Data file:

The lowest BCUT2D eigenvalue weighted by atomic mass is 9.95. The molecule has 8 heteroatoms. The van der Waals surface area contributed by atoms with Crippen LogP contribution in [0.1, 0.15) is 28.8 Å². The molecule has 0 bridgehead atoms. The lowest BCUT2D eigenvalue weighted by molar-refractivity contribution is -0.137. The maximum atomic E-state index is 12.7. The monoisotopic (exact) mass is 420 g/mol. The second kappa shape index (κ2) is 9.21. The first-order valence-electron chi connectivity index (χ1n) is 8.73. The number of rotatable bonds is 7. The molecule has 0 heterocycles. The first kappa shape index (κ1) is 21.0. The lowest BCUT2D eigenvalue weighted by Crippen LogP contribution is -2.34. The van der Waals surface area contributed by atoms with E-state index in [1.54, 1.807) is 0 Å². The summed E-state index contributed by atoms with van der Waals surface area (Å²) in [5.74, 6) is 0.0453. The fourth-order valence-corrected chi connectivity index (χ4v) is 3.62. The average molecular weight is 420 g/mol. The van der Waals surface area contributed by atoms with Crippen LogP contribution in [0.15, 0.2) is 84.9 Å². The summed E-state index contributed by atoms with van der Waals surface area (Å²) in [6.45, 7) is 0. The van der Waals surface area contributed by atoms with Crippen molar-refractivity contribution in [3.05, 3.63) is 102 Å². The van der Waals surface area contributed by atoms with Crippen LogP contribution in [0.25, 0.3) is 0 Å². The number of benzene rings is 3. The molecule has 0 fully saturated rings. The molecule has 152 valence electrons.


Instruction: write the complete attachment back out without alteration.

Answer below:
The lowest BCUT2D eigenvalue weighted by atomic mass is 9.95. The molecule has 8 heteroatoms. The van der Waals surface area contributed by atoms with Crippen LogP contribution in [0.1, 0.15) is 28.8 Å². The molecule has 0 bridgehead atoms. The lowest BCUT2D eigenvalue weighted by molar-refractivity contribution is -0.137. The maximum atomic E-state index is 12.7. The monoisotopic (exact) mass is 420 g/mol. The second kappa shape index (κ2) is 9.21. The first-order valence-electron chi connectivity index (χ1n) is 8.73. The number of rotatable bonds is 7. The molecule has 0 heterocycles. The first kappa shape index (κ1) is 21.0. The lowest BCUT2D eigenvalue weighted by Crippen LogP contribution is -2.34. The van der Waals surface area contributed by atoms with E-state index in [1.54, 1.807) is 0 Å². The summed E-state index contributed by atoms with van der Waals surface area (Å²) in [5.74, 6) is 0.0453. The fourth-order valence-corrected chi connectivity index (χ4v) is 3.62. The average molecular weight is 420 g/mol. The van der Waals surface area contributed by atoms with Crippen LogP contribution in [0.15, 0.2) is 84.9 Å². The summed E-state index contributed by atoms with van der Waals surface area (Å²) in [6.45, 7) is 0. The van der Waals surface area contributed by atoms with Crippen molar-refractivity contribution in [3.05, 3.63) is 102 Å². The van der Waals surface area contributed by atoms with Crippen LogP contribution in [0.25, 0.3) is 0 Å². The number of benzene rings is 3. The molecule has 0 fully saturated rings. The molecule has 152 valence electrons.